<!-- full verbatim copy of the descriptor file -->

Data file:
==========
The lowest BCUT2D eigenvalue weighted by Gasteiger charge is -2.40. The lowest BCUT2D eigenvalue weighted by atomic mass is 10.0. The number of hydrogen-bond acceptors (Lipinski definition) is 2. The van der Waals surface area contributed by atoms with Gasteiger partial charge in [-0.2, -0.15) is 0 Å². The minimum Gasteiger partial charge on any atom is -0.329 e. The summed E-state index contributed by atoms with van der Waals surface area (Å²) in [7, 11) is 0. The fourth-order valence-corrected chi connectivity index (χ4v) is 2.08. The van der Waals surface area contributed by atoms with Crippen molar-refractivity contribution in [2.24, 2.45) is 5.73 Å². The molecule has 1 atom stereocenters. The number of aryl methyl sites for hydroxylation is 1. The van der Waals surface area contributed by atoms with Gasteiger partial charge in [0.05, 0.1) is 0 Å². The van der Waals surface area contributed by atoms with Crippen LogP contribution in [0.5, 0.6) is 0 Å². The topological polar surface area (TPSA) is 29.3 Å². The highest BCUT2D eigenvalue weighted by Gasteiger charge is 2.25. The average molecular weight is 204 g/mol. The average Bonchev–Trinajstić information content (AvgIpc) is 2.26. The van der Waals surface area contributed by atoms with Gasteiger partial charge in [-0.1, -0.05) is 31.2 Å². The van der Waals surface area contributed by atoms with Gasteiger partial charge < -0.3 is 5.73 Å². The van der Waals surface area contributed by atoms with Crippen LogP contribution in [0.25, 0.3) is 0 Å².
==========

The lowest BCUT2D eigenvalue weighted by Gasteiger charge is -2.40. The lowest BCUT2D eigenvalue weighted by atomic mass is 10.0. The number of hydrogen-bond acceptors (Lipinski definition) is 2. The van der Waals surface area contributed by atoms with Gasteiger partial charge in [-0.2, -0.15) is 0 Å². The minimum Gasteiger partial charge on any atom is -0.329 e. The summed E-state index contributed by atoms with van der Waals surface area (Å²) in [7, 11) is 0. The fourth-order valence-corrected chi connectivity index (χ4v) is 2.08. The van der Waals surface area contributed by atoms with Crippen molar-refractivity contribution in [2.24, 2.45) is 5.73 Å². The molecule has 1 atom stereocenters. The number of aryl methyl sites for hydroxylation is 1. The van der Waals surface area contributed by atoms with Gasteiger partial charge in [0.05, 0.1) is 0 Å². The van der Waals surface area contributed by atoms with Crippen LogP contribution in [0.5, 0.6) is 0 Å². The topological polar surface area (TPSA) is 29.3 Å². The highest BCUT2D eigenvalue weighted by Gasteiger charge is 2.25. The average molecular weight is 204 g/mol. The average Bonchev–Trinajstić information content (AvgIpc) is 2.26. The van der Waals surface area contributed by atoms with Gasteiger partial charge in [-0.1, -0.05) is 31.2 Å². The van der Waals surface area contributed by atoms with Gasteiger partial charge < -0.3 is 5.73 Å². The van der Waals surface area contributed by atoms with Crippen LogP contribution in [0.25, 0.3) is 0 Å².